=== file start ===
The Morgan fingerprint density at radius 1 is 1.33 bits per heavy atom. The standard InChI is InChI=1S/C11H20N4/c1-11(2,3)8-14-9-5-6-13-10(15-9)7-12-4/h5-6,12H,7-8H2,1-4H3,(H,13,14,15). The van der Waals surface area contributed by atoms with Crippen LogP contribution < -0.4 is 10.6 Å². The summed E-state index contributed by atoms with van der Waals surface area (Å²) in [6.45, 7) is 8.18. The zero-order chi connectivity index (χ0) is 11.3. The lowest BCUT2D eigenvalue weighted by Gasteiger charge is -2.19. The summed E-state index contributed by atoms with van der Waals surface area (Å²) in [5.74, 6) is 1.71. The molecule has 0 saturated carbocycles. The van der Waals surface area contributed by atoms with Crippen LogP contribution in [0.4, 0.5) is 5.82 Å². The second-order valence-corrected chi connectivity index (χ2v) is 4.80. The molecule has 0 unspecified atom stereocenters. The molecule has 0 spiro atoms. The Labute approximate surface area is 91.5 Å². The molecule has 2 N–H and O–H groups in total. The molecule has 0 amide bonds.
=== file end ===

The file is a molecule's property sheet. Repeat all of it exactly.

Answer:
The Morgan fingerprint density at radius 1 is 1.33 bits per heavy atom. The standard InChI is InChI=1S/C11H20N4/c1-11(2,3)8-14-9-5-6-13-10(15-9)7-12-4/h5-6,12H,7-8H2,1-4H3,(H,13,14,15). The van der Waals surface area contributed by atoms with Crippen LogP contribution < -0.4 is 10.6 Å². The summed E-state index contributed by atoms with van der Waals surface area (Å²) in [6.45, 7) is 8.18. The zero-order chi connectivity index (χ0) is 11.3. The lowest BCUT2D eigenvalue weighted by Gasteiger charge is -2.19. The summed E-state index contributed by atoms with van der Waals surface area (Å²) in [5.74, 6) is 1.71. The molecule has 0 saturated carbocycles. The van der Waals surface area contributed by atoms with Crippen LogP contribution in [0.4, 0.5) is 5.82 Å². The second-order valence-corrected chi connectivity index (χ2v) is 4.80. The molecule has 0 unspecified atom stereocenters. The molecule has 0 spiro atoms. The Labute approximate surface area is 91.5 Å². The molecule has 2 N–H and O–H groups in total. The molecule has 0 amide bonds.